It may have been two weeks ago, but announcements at the first meeting of the Faculty of Arts Committee concerning the Teaching and Learning Spaces (TLS) budget remain on my mind. At this meeting, Associate Dean Gillian Lane-Mercier announced the results from the TLS working group. For the 2014-2015 year, the IT budget used to upgrade classrooms under the committee has been frozen due to budget cuts. What remains is a general maintenance fund that will be divvied up among all of McGill’s faculties. The Faculty of Arts was described as the “poor cousin” by those leading the committee session, which left me with a sour taste in my mouth. Sure, renovating classrooms for Science, Engineering and even Management students seems, on the face of things, ‘more beneficial.’ But why is this the case?
As a student representative sitting on the committee, I asked the panel at large why a general maintenance budget wasn’t being used to fix lecture halls like Leacock 132, where the floor tiles in the stairs have been known to slide off and the seat tablets are half broken. Professor Christopher Manfredi responded in saying that lecture halls like Leacock 132 are primarily used by Science students, and that Arts students use large lecture halls in Engineering and Medicine buildings as well. It seemed to me like an evasive response. I walked away with the feeling that, because a room like Leacock 132 is used frequently by Science students, the Faculty of Arts doesn’t want to pay to renovate it. However, because it’s an Arts building, the Faculty of Science won’t ever request much-needed renovations. Thus the room is left in near permanent limbo This sounds a lot like a classic political science dilemma surrounding a public good, no?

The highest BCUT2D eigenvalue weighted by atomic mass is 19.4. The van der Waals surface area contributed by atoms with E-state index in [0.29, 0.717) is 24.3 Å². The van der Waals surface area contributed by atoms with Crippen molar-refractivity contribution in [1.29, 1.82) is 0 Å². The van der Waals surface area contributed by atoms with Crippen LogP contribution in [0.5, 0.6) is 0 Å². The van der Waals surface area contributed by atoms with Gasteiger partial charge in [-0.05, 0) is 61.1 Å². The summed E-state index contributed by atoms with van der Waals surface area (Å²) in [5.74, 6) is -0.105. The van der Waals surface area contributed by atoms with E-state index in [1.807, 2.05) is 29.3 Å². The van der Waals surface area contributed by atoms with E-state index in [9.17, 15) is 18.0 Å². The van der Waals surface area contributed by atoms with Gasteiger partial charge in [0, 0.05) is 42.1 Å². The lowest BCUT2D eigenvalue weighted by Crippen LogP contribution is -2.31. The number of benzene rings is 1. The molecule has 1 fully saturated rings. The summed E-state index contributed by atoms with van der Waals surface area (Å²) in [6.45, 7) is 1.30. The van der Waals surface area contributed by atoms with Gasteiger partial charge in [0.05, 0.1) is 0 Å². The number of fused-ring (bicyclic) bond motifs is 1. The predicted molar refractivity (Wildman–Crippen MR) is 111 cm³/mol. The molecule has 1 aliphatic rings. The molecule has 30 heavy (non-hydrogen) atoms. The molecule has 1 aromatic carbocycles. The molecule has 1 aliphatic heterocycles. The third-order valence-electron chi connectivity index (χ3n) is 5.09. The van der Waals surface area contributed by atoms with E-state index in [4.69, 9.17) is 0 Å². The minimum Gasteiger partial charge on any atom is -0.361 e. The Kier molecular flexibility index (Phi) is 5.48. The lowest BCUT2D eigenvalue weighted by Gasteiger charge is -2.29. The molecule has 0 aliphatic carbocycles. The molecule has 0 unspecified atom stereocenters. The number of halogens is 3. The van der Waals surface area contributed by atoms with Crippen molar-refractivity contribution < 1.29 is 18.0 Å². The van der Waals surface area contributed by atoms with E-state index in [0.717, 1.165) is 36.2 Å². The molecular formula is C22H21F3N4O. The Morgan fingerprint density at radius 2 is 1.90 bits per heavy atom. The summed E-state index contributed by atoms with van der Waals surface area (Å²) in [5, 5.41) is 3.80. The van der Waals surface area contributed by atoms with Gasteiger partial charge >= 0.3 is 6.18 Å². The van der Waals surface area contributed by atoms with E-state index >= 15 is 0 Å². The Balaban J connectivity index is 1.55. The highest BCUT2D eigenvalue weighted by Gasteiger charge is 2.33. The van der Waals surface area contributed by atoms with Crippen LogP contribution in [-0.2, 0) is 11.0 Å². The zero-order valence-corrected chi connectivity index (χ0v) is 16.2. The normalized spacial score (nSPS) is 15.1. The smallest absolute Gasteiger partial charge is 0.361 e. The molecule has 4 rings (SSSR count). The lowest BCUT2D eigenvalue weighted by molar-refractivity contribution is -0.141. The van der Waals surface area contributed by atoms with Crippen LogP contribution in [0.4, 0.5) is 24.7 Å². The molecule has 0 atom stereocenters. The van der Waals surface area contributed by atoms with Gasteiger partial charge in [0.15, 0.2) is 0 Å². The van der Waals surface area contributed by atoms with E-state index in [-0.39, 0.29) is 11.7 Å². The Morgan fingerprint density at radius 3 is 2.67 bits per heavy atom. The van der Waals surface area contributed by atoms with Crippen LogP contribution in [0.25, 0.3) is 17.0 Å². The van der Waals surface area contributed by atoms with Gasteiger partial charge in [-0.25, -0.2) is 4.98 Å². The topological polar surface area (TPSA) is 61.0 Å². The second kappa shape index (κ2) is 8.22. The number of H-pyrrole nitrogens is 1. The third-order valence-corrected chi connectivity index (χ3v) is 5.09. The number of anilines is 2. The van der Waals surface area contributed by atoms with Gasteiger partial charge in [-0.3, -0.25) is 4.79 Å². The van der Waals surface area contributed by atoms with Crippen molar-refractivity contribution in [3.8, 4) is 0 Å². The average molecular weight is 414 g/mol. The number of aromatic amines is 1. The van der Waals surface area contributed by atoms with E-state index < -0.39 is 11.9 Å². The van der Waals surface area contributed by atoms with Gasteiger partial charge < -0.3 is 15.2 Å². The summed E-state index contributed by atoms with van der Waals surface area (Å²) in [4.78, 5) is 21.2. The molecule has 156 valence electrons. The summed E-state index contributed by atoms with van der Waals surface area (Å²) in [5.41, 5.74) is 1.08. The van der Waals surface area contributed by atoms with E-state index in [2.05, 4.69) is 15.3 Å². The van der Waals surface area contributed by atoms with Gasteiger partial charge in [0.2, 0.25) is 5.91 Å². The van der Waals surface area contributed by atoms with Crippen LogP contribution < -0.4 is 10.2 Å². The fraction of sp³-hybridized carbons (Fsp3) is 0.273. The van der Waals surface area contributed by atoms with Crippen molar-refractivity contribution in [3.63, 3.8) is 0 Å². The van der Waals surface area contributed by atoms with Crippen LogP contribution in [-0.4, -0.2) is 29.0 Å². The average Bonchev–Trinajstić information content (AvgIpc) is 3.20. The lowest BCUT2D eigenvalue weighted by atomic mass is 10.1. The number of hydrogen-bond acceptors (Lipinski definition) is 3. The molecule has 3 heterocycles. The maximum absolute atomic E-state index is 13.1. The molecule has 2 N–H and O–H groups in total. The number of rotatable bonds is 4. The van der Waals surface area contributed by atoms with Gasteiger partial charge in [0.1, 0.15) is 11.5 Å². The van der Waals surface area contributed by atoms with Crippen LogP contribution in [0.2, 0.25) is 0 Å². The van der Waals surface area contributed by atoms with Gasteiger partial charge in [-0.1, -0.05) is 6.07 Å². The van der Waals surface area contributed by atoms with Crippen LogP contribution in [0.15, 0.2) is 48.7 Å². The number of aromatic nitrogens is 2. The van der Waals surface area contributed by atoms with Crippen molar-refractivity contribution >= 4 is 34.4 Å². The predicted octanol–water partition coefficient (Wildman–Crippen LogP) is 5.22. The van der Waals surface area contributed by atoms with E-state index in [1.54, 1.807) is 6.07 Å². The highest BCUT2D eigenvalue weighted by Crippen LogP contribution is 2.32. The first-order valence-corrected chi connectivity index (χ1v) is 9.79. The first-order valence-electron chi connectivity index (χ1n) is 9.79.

Lane-Mercier iterated that the faculty’s priority was in fact Arts West 120 and that priority for other rooms will be addressed in the next meeting, as previous priorities will need to be revisited given the tight maintenance budget.
Why is it that Arts is considered the poor cousin in all of these debates? In the year’s first senate meeting, Campaign McGill, the university’s fundraising drive, failed to highlight the notable accomplishments of the Faculty of Arts in attaining alumni, corporation, and other donations. In 2012, the Faculty raised the highest amount of money out of all those on campus, even Medicine. But, Manfredi himself pointed out that Arts has never had a Lorne Trottier or a Marcel Desautels–individual donors and alumni that committed tens of millions to the Engineering and Management faculties, respectively. One student rep asked whether Arts simply failed to produce anyone of the same calibre. Manfredi replied that that certainly wasn’t the case, but that of course they were always working on the issue.
Perhaps I take issues like this more personally than some. Why is the Faculty of Arts, which is training tomorrow’s politicians, economists, writers, anthropologists, historians—just to name a few—so under-prioritized? Why, even normatively speaking, is it harder for me to sell myself as a student of political science than as a student of pharmacology? Is it because my career prospects appear more uncertain?
Perhaps, but this is still disconcerting overall. Such budget constraints and the politics of allocating committees such as the TLS working group will likely ensure that the Faculty of Arts remains the poor cousin at the table. It seems unlikely that we’ll have a Trottier or Desautels coming to our rescue anytime soon.